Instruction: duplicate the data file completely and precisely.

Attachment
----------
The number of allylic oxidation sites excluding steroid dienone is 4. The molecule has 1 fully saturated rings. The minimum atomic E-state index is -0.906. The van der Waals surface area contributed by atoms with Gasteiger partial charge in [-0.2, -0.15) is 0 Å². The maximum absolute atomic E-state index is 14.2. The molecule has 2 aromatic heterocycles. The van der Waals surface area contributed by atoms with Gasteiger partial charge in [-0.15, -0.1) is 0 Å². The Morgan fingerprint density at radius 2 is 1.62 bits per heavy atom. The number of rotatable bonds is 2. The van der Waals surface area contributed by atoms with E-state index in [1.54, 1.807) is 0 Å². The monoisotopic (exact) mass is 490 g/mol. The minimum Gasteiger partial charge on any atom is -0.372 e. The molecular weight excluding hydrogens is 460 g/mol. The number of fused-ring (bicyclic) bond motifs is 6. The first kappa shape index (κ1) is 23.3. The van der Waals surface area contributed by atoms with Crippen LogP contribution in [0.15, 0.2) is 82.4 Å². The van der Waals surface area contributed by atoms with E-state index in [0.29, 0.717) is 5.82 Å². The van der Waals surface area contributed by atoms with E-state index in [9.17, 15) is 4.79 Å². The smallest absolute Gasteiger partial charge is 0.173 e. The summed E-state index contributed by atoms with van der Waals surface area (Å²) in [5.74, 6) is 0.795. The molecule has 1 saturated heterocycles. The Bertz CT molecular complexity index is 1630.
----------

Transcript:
The number of allylic oxidation sites excluding steroid dienone is 4. The molecule has 1 fully saturated rings. The minimum atomic E-state index is -0.906. The van der Waals surface area contributed by atoms with Gasteiger partial charge in [-0.2, -0.15) is 0 Å². The maximum absolute atomic E-state index is 14.2. The molecule has 2 aromatic heterocycles. The van der Waals surface area contributed by atoms with Gasteiger partial charge in [-0.15, -0.1) is 0 Å². The Morgan fingerprint density at radius 2 is 1.62 bits per heavy atom. The number of rotatable bonds is 2. The van der Waals surface area contributed by atoms with E-state index in [1.54, 1.807) is 0 Å². The monoisotopic (exact) mass is 490 g/mol. The minimum Gasteiger partial charge on any atom is -0.372 e. The molecular weight excluding hydrogens is 460 g/mol. The number of fused-ring (bicyclic) bond motifs is 6. The first kappa shape index (κ1) is 23.3. The van der Waals surface area contributed by atoms with Crippen LogP contribution in [0.15, 0.2) is 82.4 Å². The van der Waals surface area contributed by atoms with E-state index in [0.29, 0.717) is 5.82 Å². The van der Waals surface area contributed by atoms with E-state index in [9.17, 15) is 4.79 Å². The smallest absolute Gasteiger partial charge is 0.173 e. The summed E-state index contributed by atoms with van der Waals surface area (Å²) in [5.74, 6) is 0.795. The molecule has 1 saturated heterocycles. The Bertz CT molecular complexity index is 1630.